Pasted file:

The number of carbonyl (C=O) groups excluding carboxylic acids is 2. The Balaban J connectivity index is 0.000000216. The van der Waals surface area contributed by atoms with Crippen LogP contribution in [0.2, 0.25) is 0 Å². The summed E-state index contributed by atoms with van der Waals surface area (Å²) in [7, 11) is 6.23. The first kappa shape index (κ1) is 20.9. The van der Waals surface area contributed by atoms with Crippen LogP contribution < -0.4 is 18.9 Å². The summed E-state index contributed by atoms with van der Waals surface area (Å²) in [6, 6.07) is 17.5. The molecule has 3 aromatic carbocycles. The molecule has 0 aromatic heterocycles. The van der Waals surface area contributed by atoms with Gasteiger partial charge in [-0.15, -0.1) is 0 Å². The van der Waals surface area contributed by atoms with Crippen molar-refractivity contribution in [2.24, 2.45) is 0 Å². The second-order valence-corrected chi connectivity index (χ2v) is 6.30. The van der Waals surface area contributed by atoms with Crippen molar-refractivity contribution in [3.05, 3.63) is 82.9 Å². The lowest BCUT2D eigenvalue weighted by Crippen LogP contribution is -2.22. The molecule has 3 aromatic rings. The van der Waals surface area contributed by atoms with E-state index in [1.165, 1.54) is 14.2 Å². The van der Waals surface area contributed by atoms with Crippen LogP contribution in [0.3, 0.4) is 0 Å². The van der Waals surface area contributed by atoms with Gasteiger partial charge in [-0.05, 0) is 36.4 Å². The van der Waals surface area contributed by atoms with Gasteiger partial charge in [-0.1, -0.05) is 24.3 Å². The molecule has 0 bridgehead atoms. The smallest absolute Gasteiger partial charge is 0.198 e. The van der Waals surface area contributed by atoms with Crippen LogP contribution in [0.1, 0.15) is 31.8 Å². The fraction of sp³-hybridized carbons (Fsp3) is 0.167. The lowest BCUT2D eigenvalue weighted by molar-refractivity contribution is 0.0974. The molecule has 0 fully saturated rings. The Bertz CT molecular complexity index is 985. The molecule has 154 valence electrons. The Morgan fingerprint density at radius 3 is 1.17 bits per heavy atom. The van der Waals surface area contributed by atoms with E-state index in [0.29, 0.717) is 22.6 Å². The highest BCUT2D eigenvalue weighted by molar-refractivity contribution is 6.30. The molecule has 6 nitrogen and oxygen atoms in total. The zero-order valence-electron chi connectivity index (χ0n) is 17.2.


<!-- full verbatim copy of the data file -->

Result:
The number of carbonyl (C=O) groups excluding carboxylic acids is 2. The Balaban J connectivity index is 0.000000216. The van der Waals surface area contributed by atoms with Crippen LogP contribution in [0.2, 0.25) is 0 Å². The summed E-state index contributed by atoms with van der Waals surface area (Å²) in [7, 11) is 6.23. The first kappa shape index (κ1) is 20.9. The van der Waals surface area contributed by atoms with Crippen LogP contribution < -0.4 is 18.9 Å². The summed E-state index contributed by atoms with van der Waals surface area (Å²) in [6, 6.07) is 17.5. The molecule has 3 aromatic carbocycles. The molecule has 0 aromatic heterocycles. The van der Waals surface area contributed by atoms with Gasteiger partial charge in [-0.15, -0.1) is 0 Å². The van der Waals surface area contributed by atoms with Crippen molar-refractivity contribution in [2.24, 2.45) is 0 Å². The second-order valence-corrected chi connectivity index (χ2v) is 6.30. The van der Waals surface area contributed by atoms with Crippen molar-refractivity contribution in [3.05, 3.63) is 82.9 Å². The lowest BCUT2D eigenvalue weighted by Crippen LogP contribution is -2.22. The molecule has 3 aromatic rings. The van der Waals surface area contributed by atoms with E-state index in [1.165, 1.54) is 14.2 Å². The van der Waals surface area contributed by atoms with Crippen LogP contribution in [0.3, 0.4) is 0 Å². The van der Waals surface area contributed by atoms with Gasteiger partial charge in [-0.05, 0) is 36.4 Å². The van der Waals surface area contributed by atoms with Gasteiger partial charge in [-0.1, -0.05) is 24.3 Å². The molecule has 0 bridgehead atoms. The smallest absolute Gasteiger partial charge is 0.198 e. The van der Waals surface area contributed by atoms with Crippen LogP contribution in [0.1, 0.15) is 31.8 Å². The fraction of sp³-hybridized carbons (Fsp3) is 0.167. The lowest BCUT2D eigenvalue weighted by molar-refractivity contribution is 0.0974. The molecule has 0 fully saturated rings. The Bertz CT molecular complexity index is 985. The molecule has 154 valence electrons. The Morgan fingerprint density at radius 3 is 1.17 bits per heavy atom. The van der Waals surface area contributed by atoms with E-state index in [0.29, 0.717) is 22.6 Å². The highest BCUT2D eigenvalue weighted by molar-refractivity contribution is 6.30. The molecule has 6 nitrogen and oxygen atoms in total. The zero-order valence-electron chi connectivity index (χ0n) is 17.2.